Musings on art, nothingness, and the observation of the observations of others. With reference to Walter Benjamin and Niklas Luhmann.
This article is hopefully the first in a series on the subject of field recording. If your goal is relaxation, focus, or just an aesthetic appreciation of sonic texture, this article is an introduction to the best places on the internet to go to hear, and find out about field recording.
Phonography, otherwise known as field recording, is the recording of natural or man-made sounds in-situ and away from the recording studio. But does it produce art or music? In modern music, the line between music and sound has become blurred. Sound and noise play a part in electronic composition that is as important as tone and scale. Today to ask if something is music or noise seems like an out-of-date question.
Like photography is the capturing of light to produce an image, phonography is the capturing of sound to produce a recording. Unlike ‘art’ or ‘music’, which have normative aspects, the words ‘phonography’ and ‘photography’ are matter-of-fact descriptions of a technical act. A bad photo may or may not be art, but nobody says a bad photo is not a photo.
The Radio Aporee project is “a global soundmap dedicated to field recording, phonography and the art of listening”. Field recordings from all over the world are placed on a 3D Google map, along with information about the recordings and recordists. You can explore the world while exploring the variety of sonic textures and landscapes that field recording can offer. New updates are added by its active user base every day.
“Right now, for the preservation of life, the citizen is being asked to isolate by staying remote and staying still. Stillness and fixity after an age of speed and motion – it’s quite a shock. Later art can analyse this time; now it can only chronicle it, notice the way in which, in unprecedented times, new phenomena surprise us.
Here’s one. In a sudden and involuntary response to stillness, people are starting to travel without moving. People are voyaging in their minds to visualize places remote from the ones they inhabit. Stillness and fixity, it seems, have unleashed the volition and freedom of our imaginations. Our minds are supplying what the world cannot: waking visions, nighttime dreams, compensating for our circumscribed existence – healing us by making associations. Overnight we’ve become nomads of the imagination – our minds reaching out to others across the world.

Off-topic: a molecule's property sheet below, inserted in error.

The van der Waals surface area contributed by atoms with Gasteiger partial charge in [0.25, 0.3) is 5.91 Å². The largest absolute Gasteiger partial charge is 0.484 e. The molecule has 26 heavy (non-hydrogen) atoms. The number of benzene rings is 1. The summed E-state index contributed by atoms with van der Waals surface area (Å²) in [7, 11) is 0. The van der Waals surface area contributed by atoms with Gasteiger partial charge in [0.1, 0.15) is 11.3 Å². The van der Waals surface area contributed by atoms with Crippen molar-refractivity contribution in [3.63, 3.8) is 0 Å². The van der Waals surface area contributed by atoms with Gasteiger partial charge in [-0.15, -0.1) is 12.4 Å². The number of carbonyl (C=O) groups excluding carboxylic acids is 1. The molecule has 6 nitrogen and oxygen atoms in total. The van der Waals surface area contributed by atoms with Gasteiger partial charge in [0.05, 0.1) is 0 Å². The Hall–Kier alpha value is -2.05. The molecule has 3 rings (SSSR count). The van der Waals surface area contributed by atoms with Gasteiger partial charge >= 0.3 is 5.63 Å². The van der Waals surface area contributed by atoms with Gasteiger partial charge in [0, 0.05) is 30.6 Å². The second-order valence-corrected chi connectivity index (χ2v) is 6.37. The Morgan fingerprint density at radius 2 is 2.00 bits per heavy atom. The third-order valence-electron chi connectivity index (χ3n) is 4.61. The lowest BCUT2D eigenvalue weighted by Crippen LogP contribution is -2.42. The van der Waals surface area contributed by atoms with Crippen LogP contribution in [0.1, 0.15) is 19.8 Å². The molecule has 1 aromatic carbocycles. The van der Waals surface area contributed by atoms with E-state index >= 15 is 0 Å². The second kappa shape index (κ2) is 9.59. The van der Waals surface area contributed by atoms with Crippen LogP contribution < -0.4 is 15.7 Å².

Here is Elsewhere is an essay film about this psychological phenomenon, asking whether transformations in perception will enable us to think and live differently in the future.”
On a cold, snowy evening of the social distanced winter of 2021 we take stock and drift back not so many months to the warm summer of 2019 when this video was shot, on a mini-DV Handycam, in various locations around Felixstowe. The music is inspired by Japanese Environmental music and was composed on Nanoloop IOS. If you want more visit Penname records.
Ambient, atmospheric landscape cinematography, the kind of thing we love at Flatland Frequencies.
This book, published just a couple of months before the death of Kraftwerk co-founder Florian Scheider earlier this year, is a timely retrospective of the band that changed the shape of popular (and not so popular) music forever.
Readers of this blog will no doubt include many die-hard Kraftwerk fans, so this general introduction probably won’t feature much information that is not already known. However, there is still something of interest to be found in this book. Aside from the usual biographies and discographies, Uwe Shütte considers the aesthetic and philosophical aspects that shaped the Kraftwerk sound and ethos.
Sam Winston spent a month living in total darkness. In his blacked-out studio, he created images that were informed by sound, touch and the written word. This film documents his experiences, you can read more on the website A Delicate Sight.
Listen to linguist, anthropologist, philosopher, and author Dan Everett talking about his theory of culture. He discusses exactly what it is, how it exists on a macro and micro level, how it affects our language and our cognition, and how without it, we would die.
Everett spent many decades living with hunter-gatherers in the Amazon jungle. The language of the natives who he lived with, Piraha, is unlike all other known languages in that it has no words for numbers, colours or the future. He explains what his knowledge of the Piraha language, tells us about the intersection of language and culture.
He also talks about the practice of the science of linguistics, animal vs human communication, universal translation, and what unites and what divides us as humans.